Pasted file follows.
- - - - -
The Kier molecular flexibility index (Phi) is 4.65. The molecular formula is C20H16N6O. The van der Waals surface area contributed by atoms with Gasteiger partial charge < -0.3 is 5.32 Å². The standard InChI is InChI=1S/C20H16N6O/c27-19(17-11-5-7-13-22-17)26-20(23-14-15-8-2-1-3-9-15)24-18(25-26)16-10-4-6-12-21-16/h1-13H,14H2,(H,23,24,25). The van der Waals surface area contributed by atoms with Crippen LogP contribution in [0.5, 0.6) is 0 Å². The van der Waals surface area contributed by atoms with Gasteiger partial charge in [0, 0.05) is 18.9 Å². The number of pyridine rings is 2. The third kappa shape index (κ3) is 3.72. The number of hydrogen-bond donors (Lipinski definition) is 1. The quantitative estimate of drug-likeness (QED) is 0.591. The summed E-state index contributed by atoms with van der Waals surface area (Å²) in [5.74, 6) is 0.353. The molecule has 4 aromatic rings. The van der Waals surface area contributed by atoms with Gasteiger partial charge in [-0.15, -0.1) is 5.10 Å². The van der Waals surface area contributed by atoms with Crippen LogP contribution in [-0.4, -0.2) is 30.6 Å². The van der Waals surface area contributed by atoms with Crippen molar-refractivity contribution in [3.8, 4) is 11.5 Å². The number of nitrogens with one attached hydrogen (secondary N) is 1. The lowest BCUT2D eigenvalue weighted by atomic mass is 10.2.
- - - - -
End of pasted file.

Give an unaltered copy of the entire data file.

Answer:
The Kier molecular flexibility index (Phi) is 4.65. The molecular formula is C20H16N6O. The van der Waals surface area contributed by atoms with Gasteiger partial charge < -0.3 is 5.32 Å². The standard InChI is InChI=1S/C20H16N6O/c27-19(17-11-5-7-13-22-17)26-20(23-14-15-8-2-1-3-9-15)24-18(25-26)16-10-4-6-12-21-16/h1-13H,14H2,(H,23,24,25). The van der Waals surface area contributed by atoms with Crippen LogP contribution in [0.5, 0.6) is 0 Å². The van der Waals surface area contributed by atoms with Gasteiger partial charge in [0, 0.05) is 18.9 Å². The number of pyridine rings is 2. The third kappa shape index (κ3) is 3.72. The number of hydrogen-bond donors (Lipinski definition) is 1. The quantitative estimate of drug-likeness (QED) is 0.591. The summed E-state index contributed by atoms with van der Waals surface area (Å²) in [5.74, 6) is 0.353. The molecule has 4 aromatic rings. The van der Waals surface area contributed by atoms with Gasteiger partial charge in [-0.15, -0.1) is 5.10 Å². The van der Waals surface area contributed by atoms with Crippen LogP contribution in [-0.4, -0.2) is 30.6 Å². The van der Waals surface area contributed by atoms with Crippen molar-refractivity contribution in [3.8, 4) is 11.5 Å². The number of nitrogens with one attached hydrogen (secondary N) is 1. The lowest BCUT2D eigenvalue weighted by atomic mass is 10.2.